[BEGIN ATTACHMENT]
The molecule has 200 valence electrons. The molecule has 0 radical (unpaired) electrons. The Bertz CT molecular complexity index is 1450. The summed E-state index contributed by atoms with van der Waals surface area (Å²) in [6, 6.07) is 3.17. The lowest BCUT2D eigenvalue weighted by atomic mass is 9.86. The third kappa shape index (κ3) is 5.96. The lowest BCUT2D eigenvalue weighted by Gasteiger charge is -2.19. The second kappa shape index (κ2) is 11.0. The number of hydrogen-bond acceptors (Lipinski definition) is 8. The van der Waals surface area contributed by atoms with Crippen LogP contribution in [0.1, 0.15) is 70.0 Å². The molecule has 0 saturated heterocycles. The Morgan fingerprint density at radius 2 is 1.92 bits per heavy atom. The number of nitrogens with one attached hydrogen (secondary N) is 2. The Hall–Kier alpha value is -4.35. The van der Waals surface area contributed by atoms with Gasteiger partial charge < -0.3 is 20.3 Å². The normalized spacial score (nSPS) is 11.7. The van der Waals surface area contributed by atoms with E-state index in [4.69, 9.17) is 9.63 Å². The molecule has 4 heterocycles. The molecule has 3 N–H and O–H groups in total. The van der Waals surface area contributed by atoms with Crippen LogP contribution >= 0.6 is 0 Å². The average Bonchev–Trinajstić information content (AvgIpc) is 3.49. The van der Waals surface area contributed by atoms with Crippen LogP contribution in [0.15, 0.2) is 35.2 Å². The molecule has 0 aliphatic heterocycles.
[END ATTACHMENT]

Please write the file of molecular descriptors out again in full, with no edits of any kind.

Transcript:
The molecule has 200 valence electrons. The molecule has 0 radical (unpaired) electrons. The Bertz CT molecular complexity index is 1450. The summed E-state index contributed by atoms with van der Waals surface area (Å²) in [6, 6.07) is 3.17. The lowest BCUT2D eigenvalue weighted by atomic mass is 9.86. The third kappa shape index (κ3) is 5.96. The lowest BCUT2D eigenvalue weighted by Gasteiger charge is -2.19. The second kappa shape index (κ2) is 11.0. The number of hydrogen-bond acceptors (Lipinski definition) is 8. The van der Waals surface area contributed by atoms with Crippen LogP contribution in [0.1, 0.15) is 70.0 Å². The molecule has 0 saturated heterocycles. The Morgan fingerprint density at radius 2 is 1.92 bits per heavy atom. The number of nitrogens with one attached hydrogen (secondary N) is 2. The Hall–Kier alpha value is -4.35. The van der Waals surface area contributed by atoms with Gasteiger partial charge < -0.3 is 20.3 Å². The normalized spacial score (nSPS) is 11.7. The van der Waals surface area contributed by atoms with E-state index in [4.69, 9.17) is 9.63 Å². The molecule has 4 heterocycles. The molecule has 3 N–H and O–H groups in total. The van der Waals surface area contributed by atoms with Crippen LogP contribution >= 0.6 is 0 Å². The average Bonchev–Trinajstić information content (AvgIpc) is 3.49. The van der Waals surface area contributed by atoms with Crippen LogP contribution in [0.15, 0.2) is 35.2 Å². The molecule has 0 aliphatic heterocycles.